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October has been a busy month of international engagement for techUK

October has been a very busy month of international engagement. techUK has travelled across Europe to discuss our policy priorities on tech and trade.

My month started in Brussels, with the hearings for the new Commissioners-designate in the European Parliament, which offered a first glimpse into EU’s legislative priorities for the next five years. Everything from ePrivacy to Artificial Intelligence and Digital Services Act made key topics of these hearings, although an actual agenda is to be presented once the Commission is confirmed. Which is a bumpy process, with France, Romania and Hungary having their initial nominees rejected by the European Parliament.  

Left Brussels behind for the second week of October and went to Geneva for the World Trade Organisation (WTO) Public Forum. On 08 October, I was invited by our member Sovereign Strategy on the panel discussing the necessary rules for making the digital economy and trade policy fit for young entrepreneurs. This was followed by a couple of days of back-to-back bilateral meetings with the Missions of EU, US, Australia, New Zealand, Canada, Brazil, Japan and Canada on the JSI e-commerce negotiations. On the Thursday, together with several other trade associations, we hosted a business reception at the WTO.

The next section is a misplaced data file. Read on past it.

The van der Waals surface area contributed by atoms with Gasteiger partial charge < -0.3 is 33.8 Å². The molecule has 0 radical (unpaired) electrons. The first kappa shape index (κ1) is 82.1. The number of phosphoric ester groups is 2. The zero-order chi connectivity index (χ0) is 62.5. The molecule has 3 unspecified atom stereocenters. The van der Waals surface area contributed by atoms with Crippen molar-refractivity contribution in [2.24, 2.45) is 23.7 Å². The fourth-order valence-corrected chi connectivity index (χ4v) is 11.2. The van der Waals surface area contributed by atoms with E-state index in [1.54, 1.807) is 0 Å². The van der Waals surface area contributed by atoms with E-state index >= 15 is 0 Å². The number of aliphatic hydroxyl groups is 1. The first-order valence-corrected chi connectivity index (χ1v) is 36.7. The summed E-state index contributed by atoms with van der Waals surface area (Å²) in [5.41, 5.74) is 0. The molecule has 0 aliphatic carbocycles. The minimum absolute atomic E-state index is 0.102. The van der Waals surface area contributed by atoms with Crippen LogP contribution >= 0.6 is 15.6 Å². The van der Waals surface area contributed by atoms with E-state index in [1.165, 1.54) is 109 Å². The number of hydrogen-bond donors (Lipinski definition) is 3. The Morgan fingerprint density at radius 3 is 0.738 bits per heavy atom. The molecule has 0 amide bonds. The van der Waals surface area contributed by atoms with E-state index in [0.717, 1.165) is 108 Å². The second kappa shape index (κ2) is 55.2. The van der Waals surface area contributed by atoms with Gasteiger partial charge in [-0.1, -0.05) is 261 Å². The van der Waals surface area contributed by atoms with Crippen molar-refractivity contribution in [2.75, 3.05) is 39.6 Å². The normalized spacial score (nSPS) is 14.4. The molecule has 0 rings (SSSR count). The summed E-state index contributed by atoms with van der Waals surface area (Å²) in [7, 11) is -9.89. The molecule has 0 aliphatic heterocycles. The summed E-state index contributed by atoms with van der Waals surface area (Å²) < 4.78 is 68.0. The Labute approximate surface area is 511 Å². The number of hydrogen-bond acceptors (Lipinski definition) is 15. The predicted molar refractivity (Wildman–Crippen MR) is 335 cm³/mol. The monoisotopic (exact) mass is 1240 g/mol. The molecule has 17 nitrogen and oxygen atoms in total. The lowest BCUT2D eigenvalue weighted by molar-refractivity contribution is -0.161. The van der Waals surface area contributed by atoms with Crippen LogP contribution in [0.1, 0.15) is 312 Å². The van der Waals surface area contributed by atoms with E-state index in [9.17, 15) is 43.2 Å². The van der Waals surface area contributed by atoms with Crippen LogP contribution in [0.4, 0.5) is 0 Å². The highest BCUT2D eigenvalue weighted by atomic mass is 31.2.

In that same week, Julian David travelled to Amsterdam to speak at the Connected Mobility Summit, organised by Politico. To a Europe-wide audience, he spoke about the future of work in the context of automation, skills and lifelong learning, as well as sustainability and the new era of automotive tech. 

On 11 October, we both travelled to Paris where Julian spoke to our friends at Syntec Numerique, the trade association of the French tech sector, about data flows after Brexit and the need for a Data Adequacy agreement as soon as possible. 

I came back to London the following Monday, to represent techUK at the Chatham House Global Trade Conference. I spoke on the digital trade panel on the set of rules and principles that will help enhance digital trade globally.  

And last week, Julian and I participated in the DigitalEurope National Trade Associations CEO Summit in Zagreb, where we worked through DigitalEurope’s priorities for engagement on key policy files in view of the Croatian presidency of the European Council, which is due to start on 01 January. We have also agreed with colleagues around Europe to publish joint papers calling for a Data Adequacy agreement. 

In the meantime, I spent some time in Brussels, liaising with our members, as well as the European institutions, making sure we are well plugged into the Brussels Bubble, while awaiting the new legislative agenda of the European Commission. 

November is unlikely to be any calmer, with new rounds of ecommerce negotiations planned at the WTO, new hearings of new Commissioners in the European Parliament and then, there’s a general election coming up too.


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